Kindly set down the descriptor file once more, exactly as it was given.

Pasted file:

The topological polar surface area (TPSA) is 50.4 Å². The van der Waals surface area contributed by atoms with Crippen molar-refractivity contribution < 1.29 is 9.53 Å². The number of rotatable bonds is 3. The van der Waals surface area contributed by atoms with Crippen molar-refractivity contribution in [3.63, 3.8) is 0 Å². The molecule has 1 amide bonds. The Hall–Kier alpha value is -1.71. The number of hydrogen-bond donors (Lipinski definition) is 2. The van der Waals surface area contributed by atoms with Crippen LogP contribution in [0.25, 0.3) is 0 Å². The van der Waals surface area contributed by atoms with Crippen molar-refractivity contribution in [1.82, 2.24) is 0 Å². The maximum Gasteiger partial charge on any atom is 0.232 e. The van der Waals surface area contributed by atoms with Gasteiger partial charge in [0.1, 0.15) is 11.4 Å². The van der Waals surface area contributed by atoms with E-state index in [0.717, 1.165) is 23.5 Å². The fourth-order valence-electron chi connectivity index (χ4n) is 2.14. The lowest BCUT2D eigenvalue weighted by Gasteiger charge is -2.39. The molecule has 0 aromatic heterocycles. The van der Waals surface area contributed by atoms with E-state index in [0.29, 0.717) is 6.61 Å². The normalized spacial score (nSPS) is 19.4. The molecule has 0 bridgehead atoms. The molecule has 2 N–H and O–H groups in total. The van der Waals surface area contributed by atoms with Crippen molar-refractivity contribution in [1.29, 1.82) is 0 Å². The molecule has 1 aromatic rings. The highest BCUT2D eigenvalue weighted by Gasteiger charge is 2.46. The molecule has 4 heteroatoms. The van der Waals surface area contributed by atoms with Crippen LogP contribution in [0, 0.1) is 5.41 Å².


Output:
The topological polar surface area (TPSA) is 50.4 Å². The van der Waals surface area contributed by atoms with Crippen molar-refractivity contribution < 1.29 is 9.53 Å². The number of rotatable bonds is 3. The van der Waals surface area contributed by atoms with Crippen molar-refractivity contribution in [3.63, 3.8) is 0 Å². The molecule has 1 amide bonds. The Hall–Kier alpha value is -1.71. The number of hydrogen-bond donors (Lipinski definition) is 2. The van der Waals surface area contributed by atoms with Crippen LogP contribution in [0.25, 0.3) is 0 Å². The van der Waals surface area contributed by atoms with Crippen molar-refractivity contribution in [1.82, 2.24) is 0 Å². The maximum Gasteiger partial charge on any atom is 0.232 e. The van der Waals surface area contributed by atoms with Gasteiger partial charge in [0.1, 0.15) is 11.4 Å². The van der Waals surface area contributed by atoms with E-state index in [0.717, 1.165) is 23.5 Å². The fourth-order valence-electron chi connectivity index (χ4n) is 2.14. The lowest BCUT2D eigenvalue weighted by Gasteiger charge is -2.39. The molecule has 0 aromatic heterocycles. The van der Waals surface area contributed by atoms with E-state index in [0.29, 0.717) is 6.61 Å². The normalized spacial score (nSPS) is 19.4. The molecule has 0 bridgehead atoms. The molecule has 2 N–H and O–H groups in total. The van der Waals surface area contributed by atoms with Crippen molar-refractivity contribution in [1.29, 1.82) is 0 Å². The molecule has 1 aromatic rings. The highest BCUT2D eigenvalue weighted by Gasteiger charge is 2.46. The molecule has 4 heteroatoms. The van der Waals surface area contributed by atoms with Crippen LogP contribution in [0, 0.1) is 5.41 Å².